The traditional way to publish new findings is for researchers to send data with a ‘story’ to a scientific journal. A panel of experts then reviews that story, to judge whether the data and story are solid, and also whether the story is important enough to be interesting to the journal’s audience. This process is known as ‘peer review’.

This approach has advantages: it ensures that what is published is scientifically sound. Once published, articles can be retrieved via the internet sites like PubMed, and used by other scientists to guide and advance their own research.

However, there are several drawbacks, too. Firstly, the time between doing the research and the story being published can be very long. Sometimes the story has to be offered to several journals, one after the other, before it is eventually published. Several years can pass like this.

Secondly, most journals survive by selling copies, so they have to rate the importance of each story. Anything that might not be interesting to that journal’s audience is likely to be rejected, even if the story is scientifically sound.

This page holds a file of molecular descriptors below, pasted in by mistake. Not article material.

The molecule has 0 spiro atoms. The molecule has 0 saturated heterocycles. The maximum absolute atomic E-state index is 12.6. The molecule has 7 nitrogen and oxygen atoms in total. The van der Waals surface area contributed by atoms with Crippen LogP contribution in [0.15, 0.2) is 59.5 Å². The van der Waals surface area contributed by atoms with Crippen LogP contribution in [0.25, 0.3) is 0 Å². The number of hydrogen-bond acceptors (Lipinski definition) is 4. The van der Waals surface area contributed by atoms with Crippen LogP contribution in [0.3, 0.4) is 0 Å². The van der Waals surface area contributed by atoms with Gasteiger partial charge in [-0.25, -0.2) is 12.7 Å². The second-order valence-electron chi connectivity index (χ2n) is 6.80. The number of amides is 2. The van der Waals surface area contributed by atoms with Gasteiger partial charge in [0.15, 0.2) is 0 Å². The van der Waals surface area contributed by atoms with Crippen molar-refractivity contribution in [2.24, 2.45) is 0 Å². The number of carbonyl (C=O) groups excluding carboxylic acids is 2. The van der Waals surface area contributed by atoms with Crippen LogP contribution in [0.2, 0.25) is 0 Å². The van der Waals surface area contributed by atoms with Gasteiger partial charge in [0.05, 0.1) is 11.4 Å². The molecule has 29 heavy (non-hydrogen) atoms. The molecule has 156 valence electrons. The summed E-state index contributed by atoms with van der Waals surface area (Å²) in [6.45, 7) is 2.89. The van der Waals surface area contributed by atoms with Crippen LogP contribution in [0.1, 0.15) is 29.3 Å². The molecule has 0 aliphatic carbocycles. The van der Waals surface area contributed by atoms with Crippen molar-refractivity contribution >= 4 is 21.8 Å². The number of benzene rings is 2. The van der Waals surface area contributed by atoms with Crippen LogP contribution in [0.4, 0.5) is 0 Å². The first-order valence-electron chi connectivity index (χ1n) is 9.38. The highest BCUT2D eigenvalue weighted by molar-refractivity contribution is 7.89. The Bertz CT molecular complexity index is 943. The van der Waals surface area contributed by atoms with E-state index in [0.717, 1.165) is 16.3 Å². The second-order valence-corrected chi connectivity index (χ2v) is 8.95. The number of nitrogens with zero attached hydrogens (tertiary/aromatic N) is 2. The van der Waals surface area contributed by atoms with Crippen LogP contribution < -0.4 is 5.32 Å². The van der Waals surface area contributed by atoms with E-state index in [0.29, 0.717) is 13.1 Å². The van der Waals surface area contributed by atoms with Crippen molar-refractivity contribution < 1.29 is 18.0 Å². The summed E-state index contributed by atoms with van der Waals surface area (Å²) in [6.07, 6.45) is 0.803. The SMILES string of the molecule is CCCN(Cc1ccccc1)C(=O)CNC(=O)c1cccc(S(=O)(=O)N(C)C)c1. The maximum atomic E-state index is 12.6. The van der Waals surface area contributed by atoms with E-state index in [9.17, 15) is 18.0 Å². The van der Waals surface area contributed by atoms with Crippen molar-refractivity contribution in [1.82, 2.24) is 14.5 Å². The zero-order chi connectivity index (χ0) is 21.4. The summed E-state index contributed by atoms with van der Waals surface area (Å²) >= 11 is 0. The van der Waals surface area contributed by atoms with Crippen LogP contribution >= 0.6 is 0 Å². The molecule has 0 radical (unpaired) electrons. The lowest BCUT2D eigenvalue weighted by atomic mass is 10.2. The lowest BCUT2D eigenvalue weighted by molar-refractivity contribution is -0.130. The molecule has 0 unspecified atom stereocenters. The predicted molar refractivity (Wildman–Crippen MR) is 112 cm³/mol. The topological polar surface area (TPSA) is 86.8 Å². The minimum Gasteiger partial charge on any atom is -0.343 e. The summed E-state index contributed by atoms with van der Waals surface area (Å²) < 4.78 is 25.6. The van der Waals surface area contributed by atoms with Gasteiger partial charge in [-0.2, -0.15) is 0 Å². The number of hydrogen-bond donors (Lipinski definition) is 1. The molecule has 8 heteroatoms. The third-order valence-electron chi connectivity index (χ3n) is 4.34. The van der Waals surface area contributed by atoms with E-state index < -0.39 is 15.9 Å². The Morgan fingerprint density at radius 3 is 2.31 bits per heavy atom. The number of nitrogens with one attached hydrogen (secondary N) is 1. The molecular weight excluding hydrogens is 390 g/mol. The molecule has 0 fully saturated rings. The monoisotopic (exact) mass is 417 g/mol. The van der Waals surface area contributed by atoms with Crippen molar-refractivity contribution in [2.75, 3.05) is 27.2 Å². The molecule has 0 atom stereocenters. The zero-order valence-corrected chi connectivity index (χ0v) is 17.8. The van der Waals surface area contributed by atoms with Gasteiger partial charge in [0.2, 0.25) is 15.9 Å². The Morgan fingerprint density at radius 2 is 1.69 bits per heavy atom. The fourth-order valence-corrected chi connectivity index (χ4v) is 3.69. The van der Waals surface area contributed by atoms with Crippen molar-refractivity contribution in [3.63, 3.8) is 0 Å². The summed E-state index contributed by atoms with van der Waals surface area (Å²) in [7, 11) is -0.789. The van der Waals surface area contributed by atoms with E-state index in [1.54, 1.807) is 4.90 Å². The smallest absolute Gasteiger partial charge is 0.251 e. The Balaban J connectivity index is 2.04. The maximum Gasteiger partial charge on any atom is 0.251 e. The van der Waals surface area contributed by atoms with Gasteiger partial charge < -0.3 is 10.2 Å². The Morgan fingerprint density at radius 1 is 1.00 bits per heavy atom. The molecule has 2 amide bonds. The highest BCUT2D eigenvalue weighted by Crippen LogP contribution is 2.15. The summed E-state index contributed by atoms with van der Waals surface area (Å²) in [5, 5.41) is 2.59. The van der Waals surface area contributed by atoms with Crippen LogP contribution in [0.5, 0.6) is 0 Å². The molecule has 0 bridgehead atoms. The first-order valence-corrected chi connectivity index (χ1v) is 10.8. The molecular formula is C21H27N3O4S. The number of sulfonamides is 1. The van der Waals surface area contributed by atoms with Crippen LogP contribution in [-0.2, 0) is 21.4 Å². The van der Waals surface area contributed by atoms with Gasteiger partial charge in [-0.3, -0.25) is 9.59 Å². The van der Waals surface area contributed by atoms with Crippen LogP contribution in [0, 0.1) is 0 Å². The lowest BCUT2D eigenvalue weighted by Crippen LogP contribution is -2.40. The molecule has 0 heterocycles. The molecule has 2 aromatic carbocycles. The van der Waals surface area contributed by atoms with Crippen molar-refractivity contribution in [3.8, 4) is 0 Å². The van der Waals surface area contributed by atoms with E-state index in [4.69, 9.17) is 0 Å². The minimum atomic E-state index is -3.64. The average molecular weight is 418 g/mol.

That introduces bias to what’s available in the scientific literature. It favours exciting stories, but makes it difficult to publish solid, well-conducted scientific research if the results are less glamorous – for instance, if they show that a particular approach, idea or experiment has not helped. These are known as ‘negative results’.

Another problem is that a complete scientific ‘story’ might take five or ten years to research from start to finish. Along the way, interesting data might be produced, but because they don’t tell a complete story, they are unlikely to be published and seen by other researchers.